We know the hippocampus definitely goes with age and also the PCC, that’s with the Alzheimer’s disease. Those are the two main regions that go with Alzheimer’s. We aren’t looking at Dementia yet and Alzheimer’s, but that’s something new we’d like to do in the future. Right now, we’re just looking at healthy aging for the most part because we all get old no matter what. That’s of widespread interest.
As a neuroscientist who studied yoga and meditation, can you share with us what your personal practice is?
My practice is variable, I hate to admit it. I am never been one for a set routine. I aim for 40 minutes a day. I go to a meditation class once a week and I go to yoga classes twice a week. Those are pretty set. Then during the rest of the week, I practice anywhere from 5 to 40 minutes a day, there’s no real pattern to it. Some days it’s five minutes, some days it’s 40 minutes. I try to most days do at least five minutes and then I try to do 30 or 40 at least two or three times a week. There are definitely periods where I’m practicing way more than that, 30 or 40 minutes all the time.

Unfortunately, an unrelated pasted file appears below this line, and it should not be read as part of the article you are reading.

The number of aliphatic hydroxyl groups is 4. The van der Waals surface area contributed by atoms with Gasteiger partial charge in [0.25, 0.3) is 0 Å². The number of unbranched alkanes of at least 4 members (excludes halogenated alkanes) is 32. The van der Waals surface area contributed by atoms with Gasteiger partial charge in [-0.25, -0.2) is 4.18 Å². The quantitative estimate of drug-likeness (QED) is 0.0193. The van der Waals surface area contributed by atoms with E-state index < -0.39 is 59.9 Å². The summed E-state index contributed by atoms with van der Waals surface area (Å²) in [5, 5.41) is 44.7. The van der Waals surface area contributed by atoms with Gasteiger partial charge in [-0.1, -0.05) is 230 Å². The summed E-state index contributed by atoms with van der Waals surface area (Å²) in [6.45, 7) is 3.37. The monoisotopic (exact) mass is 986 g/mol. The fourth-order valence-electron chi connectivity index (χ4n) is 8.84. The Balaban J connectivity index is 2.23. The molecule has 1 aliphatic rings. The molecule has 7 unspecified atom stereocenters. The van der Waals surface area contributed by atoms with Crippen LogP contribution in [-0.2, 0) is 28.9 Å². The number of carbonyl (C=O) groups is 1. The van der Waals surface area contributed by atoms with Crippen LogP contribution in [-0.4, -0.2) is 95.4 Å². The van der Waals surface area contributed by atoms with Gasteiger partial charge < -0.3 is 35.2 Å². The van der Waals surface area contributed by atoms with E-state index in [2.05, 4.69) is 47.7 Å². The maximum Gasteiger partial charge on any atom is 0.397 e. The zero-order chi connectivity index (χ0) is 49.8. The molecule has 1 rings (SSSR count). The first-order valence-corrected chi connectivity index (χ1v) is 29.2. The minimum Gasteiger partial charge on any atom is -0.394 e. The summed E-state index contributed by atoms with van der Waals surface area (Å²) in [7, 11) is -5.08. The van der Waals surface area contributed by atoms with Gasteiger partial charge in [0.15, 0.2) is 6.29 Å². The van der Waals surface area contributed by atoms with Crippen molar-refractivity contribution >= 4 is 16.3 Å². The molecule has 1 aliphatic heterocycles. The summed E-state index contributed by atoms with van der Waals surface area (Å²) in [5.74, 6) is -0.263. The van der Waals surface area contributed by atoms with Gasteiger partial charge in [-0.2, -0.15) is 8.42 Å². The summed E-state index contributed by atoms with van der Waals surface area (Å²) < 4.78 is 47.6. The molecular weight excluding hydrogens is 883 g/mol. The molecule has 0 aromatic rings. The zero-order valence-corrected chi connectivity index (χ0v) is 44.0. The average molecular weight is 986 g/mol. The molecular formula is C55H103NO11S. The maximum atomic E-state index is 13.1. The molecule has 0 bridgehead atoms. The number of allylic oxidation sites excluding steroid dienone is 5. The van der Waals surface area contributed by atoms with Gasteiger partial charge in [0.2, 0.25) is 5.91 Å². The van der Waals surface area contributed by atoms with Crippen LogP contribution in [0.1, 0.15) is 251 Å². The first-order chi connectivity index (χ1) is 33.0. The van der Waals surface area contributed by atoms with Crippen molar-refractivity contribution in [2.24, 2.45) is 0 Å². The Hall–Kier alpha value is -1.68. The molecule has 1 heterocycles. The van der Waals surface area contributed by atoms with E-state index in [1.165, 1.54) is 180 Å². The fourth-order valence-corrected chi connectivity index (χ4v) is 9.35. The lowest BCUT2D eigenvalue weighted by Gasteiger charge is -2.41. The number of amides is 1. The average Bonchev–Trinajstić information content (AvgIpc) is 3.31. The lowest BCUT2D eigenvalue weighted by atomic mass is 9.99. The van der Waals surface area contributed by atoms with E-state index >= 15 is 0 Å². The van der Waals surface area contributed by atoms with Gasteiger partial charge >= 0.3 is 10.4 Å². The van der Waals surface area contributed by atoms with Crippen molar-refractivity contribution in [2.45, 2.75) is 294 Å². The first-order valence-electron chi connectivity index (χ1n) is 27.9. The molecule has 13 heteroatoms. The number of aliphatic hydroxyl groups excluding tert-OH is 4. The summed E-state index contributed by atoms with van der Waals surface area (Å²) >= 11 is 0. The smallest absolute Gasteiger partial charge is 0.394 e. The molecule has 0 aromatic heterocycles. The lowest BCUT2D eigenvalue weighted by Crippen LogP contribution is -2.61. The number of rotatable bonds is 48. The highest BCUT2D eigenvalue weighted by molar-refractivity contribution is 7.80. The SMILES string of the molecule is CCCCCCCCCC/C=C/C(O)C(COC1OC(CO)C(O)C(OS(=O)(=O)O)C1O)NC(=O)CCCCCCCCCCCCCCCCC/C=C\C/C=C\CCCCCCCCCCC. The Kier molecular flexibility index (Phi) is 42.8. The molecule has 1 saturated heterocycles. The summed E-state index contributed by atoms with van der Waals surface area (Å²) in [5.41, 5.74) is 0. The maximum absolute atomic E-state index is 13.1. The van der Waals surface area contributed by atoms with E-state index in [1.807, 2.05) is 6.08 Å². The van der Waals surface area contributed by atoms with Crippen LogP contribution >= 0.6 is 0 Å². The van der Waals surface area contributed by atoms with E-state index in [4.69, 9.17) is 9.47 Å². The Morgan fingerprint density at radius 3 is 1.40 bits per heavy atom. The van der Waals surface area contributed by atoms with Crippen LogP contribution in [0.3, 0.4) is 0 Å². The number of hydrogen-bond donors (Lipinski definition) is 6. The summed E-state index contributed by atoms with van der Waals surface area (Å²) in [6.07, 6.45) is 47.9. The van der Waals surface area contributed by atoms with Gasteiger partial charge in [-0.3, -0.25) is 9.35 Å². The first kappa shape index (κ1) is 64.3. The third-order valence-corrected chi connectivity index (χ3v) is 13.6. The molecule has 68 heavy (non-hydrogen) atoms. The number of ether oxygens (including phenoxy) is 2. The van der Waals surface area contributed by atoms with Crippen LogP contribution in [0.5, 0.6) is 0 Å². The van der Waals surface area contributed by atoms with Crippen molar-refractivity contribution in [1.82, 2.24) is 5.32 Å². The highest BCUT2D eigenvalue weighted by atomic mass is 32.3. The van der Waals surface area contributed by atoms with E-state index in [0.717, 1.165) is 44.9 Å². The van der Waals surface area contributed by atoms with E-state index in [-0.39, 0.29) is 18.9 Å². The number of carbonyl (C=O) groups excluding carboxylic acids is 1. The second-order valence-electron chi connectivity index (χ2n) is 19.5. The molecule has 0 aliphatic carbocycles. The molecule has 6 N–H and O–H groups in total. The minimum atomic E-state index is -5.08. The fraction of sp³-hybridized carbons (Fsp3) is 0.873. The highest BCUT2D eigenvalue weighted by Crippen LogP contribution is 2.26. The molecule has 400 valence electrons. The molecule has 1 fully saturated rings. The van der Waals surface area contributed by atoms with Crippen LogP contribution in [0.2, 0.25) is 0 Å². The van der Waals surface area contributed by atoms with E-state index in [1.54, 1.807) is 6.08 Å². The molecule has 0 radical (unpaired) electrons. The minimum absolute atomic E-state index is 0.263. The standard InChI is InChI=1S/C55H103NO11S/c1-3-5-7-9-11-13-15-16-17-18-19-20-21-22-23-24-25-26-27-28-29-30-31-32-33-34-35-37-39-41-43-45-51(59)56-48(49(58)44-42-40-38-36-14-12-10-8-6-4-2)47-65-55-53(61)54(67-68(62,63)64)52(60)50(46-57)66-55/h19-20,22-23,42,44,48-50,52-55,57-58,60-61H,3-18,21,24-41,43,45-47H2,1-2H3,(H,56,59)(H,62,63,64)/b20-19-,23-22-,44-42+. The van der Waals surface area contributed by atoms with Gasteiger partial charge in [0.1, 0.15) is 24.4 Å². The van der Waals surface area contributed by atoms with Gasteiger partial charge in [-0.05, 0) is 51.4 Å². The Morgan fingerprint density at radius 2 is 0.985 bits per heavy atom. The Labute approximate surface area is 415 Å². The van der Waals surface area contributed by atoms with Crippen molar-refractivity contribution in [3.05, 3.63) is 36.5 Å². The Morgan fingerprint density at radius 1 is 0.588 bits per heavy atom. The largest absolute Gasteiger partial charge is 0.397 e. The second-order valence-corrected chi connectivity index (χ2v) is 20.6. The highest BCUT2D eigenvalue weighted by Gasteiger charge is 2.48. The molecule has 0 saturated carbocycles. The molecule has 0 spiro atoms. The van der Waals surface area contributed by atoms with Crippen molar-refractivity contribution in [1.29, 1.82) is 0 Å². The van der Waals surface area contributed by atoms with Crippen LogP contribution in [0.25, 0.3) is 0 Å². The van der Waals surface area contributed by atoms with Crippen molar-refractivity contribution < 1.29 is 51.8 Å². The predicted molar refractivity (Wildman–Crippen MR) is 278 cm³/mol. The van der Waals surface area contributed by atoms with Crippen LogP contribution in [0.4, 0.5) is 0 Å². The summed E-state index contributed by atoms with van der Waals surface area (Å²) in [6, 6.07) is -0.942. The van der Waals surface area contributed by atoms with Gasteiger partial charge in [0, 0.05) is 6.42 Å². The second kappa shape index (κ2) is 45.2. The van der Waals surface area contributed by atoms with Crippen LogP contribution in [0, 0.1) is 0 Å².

It’s a great schedule, the fact that there’s variety, it’s actually at times beneficial for the brain because you’re giving a new input, new stimuli, new sensation, which helps the brain grow with that positive plasticity.
The main thing is just trying to make an effort to do something every day. Some days it works out well and some days not so much.
One of the things that people do as they start to dive into the meditation and yoga world is they’ll go on retreats. They’ll go on three days, five days, one week, two weeks, some of them are actually three months long. Have you done any research on some of the longer retreats for people and what happens obviously in the brain?